Developers are proposing a new 40-unit condominium project in Cardiff aimed at independent living seniors, at 2778 Monck Rd. using municipal property and offices.

Teska Development Corporation presented to Highlands East council April 13. Its plans includes two two-story buildings, each containing 20 units, utilizing wood-framing. The development would use municipal land, with the old township office used as a community centre but the library and post office on the property kept as is.

Corporate chairman Stephen Tunks said the project is designed to be affordable for the area – about $900 per month for a single-bedroom and $1,100 for a two-bedroom suite.

“We’ve kept the project costs really low by having a fairly simple design,” Tunks said. “It’s an attractive project, but we’ve done everything we can to design it to keep the costs down.”

It would include 16 two-bedroom units and 24 one-bedroom units. Tunks said the buildings would be fully wheelchair accessible. The rents would be all-inclusive except for satellite TV and internet, which the condominium would offer. Tunks sought to start working with the municipality to purchase the land and progress building permits.


“We’ve done an awful lot of consultation,” Tunks said. “We’ve done an awful lot of work to get to this point.” Cardiff-area

Coun. Cam McKenzie said housing is needed in the community.

“We’re looking for additional housing,” McKenzie said. “Affordable additional housing.”

But he added concerns about whether there is enough sewer capacity. He also said the services on the property, including the post office, food bank and library, need to be protected.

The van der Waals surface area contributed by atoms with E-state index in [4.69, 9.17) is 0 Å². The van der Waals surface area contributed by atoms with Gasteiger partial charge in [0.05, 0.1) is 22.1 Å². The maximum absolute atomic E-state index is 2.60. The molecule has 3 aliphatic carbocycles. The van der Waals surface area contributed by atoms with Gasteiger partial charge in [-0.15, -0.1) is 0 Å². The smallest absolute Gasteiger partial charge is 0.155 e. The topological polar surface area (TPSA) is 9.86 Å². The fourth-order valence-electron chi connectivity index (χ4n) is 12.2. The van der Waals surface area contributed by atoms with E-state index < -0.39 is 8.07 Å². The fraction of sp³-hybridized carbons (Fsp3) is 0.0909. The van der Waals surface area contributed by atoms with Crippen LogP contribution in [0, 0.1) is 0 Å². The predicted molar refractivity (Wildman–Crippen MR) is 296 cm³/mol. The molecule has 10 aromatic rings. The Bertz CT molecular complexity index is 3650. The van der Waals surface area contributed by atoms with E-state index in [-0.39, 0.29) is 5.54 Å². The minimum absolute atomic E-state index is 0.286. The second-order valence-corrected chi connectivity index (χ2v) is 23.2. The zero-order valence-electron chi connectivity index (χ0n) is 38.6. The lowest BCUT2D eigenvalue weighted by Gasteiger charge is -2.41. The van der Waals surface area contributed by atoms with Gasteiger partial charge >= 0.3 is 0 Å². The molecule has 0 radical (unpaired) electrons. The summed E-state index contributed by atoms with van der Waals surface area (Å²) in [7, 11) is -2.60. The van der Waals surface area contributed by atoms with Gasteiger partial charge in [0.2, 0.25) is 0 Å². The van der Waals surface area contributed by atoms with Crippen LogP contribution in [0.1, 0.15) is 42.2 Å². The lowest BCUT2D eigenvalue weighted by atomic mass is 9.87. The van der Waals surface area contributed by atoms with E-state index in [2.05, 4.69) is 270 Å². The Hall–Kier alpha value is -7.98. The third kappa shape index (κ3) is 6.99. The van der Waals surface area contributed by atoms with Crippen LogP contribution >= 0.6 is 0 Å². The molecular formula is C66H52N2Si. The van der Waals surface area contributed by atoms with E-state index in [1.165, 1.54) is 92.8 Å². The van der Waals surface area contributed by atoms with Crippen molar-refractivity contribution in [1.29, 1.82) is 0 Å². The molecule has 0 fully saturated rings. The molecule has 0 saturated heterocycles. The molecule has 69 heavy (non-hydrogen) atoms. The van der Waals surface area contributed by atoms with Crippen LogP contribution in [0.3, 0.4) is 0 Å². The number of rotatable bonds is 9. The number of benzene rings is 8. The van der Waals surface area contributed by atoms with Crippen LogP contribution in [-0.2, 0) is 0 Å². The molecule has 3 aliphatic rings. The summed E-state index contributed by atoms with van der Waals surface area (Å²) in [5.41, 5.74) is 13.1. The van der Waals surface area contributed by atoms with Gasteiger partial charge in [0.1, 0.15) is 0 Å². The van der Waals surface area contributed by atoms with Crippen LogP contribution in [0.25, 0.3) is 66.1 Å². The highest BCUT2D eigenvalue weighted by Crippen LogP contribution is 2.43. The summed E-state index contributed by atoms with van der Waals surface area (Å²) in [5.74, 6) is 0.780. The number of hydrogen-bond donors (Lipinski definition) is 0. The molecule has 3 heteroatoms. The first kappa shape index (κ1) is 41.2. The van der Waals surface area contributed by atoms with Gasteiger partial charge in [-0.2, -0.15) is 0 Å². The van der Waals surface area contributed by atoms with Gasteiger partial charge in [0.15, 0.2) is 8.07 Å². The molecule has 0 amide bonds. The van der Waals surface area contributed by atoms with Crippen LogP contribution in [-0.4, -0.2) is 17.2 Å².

Tunks said they would be kept available. He also said the development could maintain the $1 annual lease for the library, which is currently paid to Highlands East.

On sewage, Tunks said they are willing to pay for any expansion needed, though it would play into land purchase negotiations.

“It’s doable, it’s just a question of what does it cost,” Tunks said. “It’s the first and primary concern we have moving forward.”

McKenzie said he has heard from constituents worried about the buildings being used for short-term rentals. Tunks replied the municipality could likely make it a building permit condition that short-term rentals are forbidden.

Other parts of the development include parking, picnic areas, an enclosed dog run and a solar power generation station. Tunks said they want to progress quickly.

Construction would take about 8.5 months. He said occupancy is possible in Spring 2022 but acknowledged COVID-19 meant it would likely take longer.

“With the circumstances, we’re just going to have to work with what we have,” Tunks said.

He further said he would like to have a public meeting to answer questions when health restrictions allow for it.

Council voted to receive the delegation as information.

Deputy mayor Cec Ryall expressed appreciation for the proposal.

“The fact that you are taking the time and effort to look at us and invest in our municipality, thank you for that,” Ryall said.

More information is available at

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